The moving numbers involve a board discretionary levy reduction and a retired bond. The levy reduction stems from the School District’s cash reserve being full, so taxpayers won’t have to shell out as much money. The retired debt comes from a previous bond that is almost paid off.

Both the reduction levy and the retired bond will happen regardless of the bond’s fate.

“The ‘Yes side’ is emphasizing how much your tax bill is likely to go up if the bill passes,” Liebig said. “But they’re not emphasizing that your tax bill will go down if the bond does not pass.”

Craig Hansel, the School District chief financial officer, said the figure the School Board and One Community One Bond promote is the total impact on taxpayers, not just the effect of the bond.

Murley said now would be the best time for a bond because the School District was recently given the highest bond rating — Aaa — by Moody’s Investors Service.

Hansel said the top bond rating will make the district’s bonds desirable to underwriters, who will buy the bond from the School District. The competition among banks will drive the cost of the bond down.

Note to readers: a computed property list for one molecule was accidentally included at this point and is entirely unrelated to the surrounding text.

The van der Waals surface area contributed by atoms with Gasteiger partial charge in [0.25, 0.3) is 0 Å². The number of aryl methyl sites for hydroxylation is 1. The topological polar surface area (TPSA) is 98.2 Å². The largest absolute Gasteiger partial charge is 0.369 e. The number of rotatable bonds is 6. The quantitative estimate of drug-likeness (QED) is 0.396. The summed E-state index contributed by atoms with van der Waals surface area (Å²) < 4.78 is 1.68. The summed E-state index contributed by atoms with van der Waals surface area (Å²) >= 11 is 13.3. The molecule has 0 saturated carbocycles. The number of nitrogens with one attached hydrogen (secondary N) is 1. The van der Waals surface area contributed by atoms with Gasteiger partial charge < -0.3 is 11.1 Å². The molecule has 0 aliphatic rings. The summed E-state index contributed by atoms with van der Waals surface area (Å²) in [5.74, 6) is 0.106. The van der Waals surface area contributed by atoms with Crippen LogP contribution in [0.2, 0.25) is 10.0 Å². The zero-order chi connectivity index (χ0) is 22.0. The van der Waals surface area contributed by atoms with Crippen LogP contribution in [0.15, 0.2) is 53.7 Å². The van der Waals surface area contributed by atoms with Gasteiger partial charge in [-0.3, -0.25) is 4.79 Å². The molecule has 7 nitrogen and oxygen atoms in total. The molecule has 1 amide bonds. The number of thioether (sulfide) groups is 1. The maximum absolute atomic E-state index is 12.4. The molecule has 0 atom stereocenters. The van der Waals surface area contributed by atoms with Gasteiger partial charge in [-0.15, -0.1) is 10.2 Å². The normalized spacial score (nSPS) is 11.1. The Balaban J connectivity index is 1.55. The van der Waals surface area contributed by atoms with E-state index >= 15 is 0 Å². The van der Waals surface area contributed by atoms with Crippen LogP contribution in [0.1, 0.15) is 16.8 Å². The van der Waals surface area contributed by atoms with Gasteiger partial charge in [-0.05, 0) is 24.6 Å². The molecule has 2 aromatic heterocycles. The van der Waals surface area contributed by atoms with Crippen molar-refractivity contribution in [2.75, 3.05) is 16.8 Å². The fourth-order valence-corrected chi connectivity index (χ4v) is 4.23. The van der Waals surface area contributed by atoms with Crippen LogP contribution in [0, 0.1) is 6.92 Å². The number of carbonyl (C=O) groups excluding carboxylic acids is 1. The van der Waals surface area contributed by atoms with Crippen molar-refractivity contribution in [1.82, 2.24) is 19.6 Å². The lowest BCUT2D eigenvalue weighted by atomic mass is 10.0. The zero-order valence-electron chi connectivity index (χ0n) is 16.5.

Are there any alternatives?

The Vote No group wants to use the master plan, but the members want to look for alternatives to such a large, accountability-free bond.

Liebig was in favor of renovating old buildings but said there should be smaller bonds and time frames.

Vote No said taking on fewer projects could increase the trust between the School Board and the community, so that the taxpayers can see what is getting done.

But Murley said there is a concern with smaller projects. The School District is split among five municipalities. To approve a bond for a series of projects, all five municipalities have to vote yes.

“This community does not think or act like a community when voting,” said One Community One Bond’s Josh Schamberger. “We vote as neighborhoods.”

The Vote No side did not share that concern.